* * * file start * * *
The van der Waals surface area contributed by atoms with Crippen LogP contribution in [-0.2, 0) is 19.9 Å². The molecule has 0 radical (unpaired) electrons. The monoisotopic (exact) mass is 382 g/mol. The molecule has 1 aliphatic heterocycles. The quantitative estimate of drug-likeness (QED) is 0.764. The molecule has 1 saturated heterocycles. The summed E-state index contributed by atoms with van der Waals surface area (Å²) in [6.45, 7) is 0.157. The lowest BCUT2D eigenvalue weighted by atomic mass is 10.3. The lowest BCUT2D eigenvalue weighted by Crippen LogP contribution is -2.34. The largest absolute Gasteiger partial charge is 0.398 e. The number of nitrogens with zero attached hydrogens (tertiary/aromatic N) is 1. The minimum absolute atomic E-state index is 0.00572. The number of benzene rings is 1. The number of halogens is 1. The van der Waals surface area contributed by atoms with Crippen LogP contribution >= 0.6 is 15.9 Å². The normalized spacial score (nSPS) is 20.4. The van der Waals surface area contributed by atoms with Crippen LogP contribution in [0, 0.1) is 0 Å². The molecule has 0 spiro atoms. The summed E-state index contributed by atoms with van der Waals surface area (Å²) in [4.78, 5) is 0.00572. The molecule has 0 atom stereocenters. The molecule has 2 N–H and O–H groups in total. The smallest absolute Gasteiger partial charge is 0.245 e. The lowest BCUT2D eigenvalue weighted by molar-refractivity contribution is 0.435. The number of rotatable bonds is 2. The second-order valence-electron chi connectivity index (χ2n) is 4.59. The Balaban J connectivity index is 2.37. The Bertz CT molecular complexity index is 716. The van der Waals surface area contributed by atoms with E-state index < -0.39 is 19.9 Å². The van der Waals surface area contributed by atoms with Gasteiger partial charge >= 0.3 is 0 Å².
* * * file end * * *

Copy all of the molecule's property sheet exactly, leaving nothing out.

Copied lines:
The van der Waals surface area contributed by atoms with Crippen LogP contribution in [-0.2, 0) is 19.9 Å². The molecule has 0 radical (unpaired) electrons. The monoisotopic (exact) mass is 382 g/mol. The molecule has 1 aliphatic heterocycles. The quantitative estimate of drug-likeness (QED) is 0.764. The molecule has 1 saturated heterocycles. The summed E-state index contributed by atoms with van der Waals surface area (Å²) in [6.45, 7) is 0.157. The lowest BCUT2D eigenvalue weighted by atomic mass is 10.3. The lowest BCUT2D eigenvalue weighted by Crippen LogP contribution is -2.34. The largest absolute Gasteiger partial charge is 0.398 e. The number of nitrogens with zero attached hydrogens (tertiary/aromatic N) is 1. The minimum absolute atomic E-state index is 0.00572. The number of benzene rings is 1. The number of halogens is 1. The van der Waals surface area contributed by atoms with Crippen LogP contribution >= 0.6 is 15.9 Å². The normalized spacial score (nSPS) is 20.4. The van der Waals surface area contributed by atoms with Crippen LogP contribution in [0, 0.1) is 0 Å². The molecule has 0 spiro atoms. The summed E-state index contributed by atoms with van der Waals surface area (Å²) in [4.78, 5) is 0.00572. The molecule has 0 atom stereocenters. The molecule has 2 N–H and O–H groups in total. The smallest absolute Gasteiger partial charge is 0.245 e. The lowest BCUT2D eigenvalue weighted by molar-refractivity contribution is 0.435. The number of rotatable bonds is 2. The second-order valence-electron chi connectivity index (χ2n) is 4.59. The Balaban J connectivity index is 2.37. The Bertz CT molecular complexity index is 716. The van der Waals surface area contributed by atoms with E-state index < -0.39 is 19.9 Å². The van der Waals surface area contributed by atoms with Gasteiger partial charge >= 0.3 is 0 Å².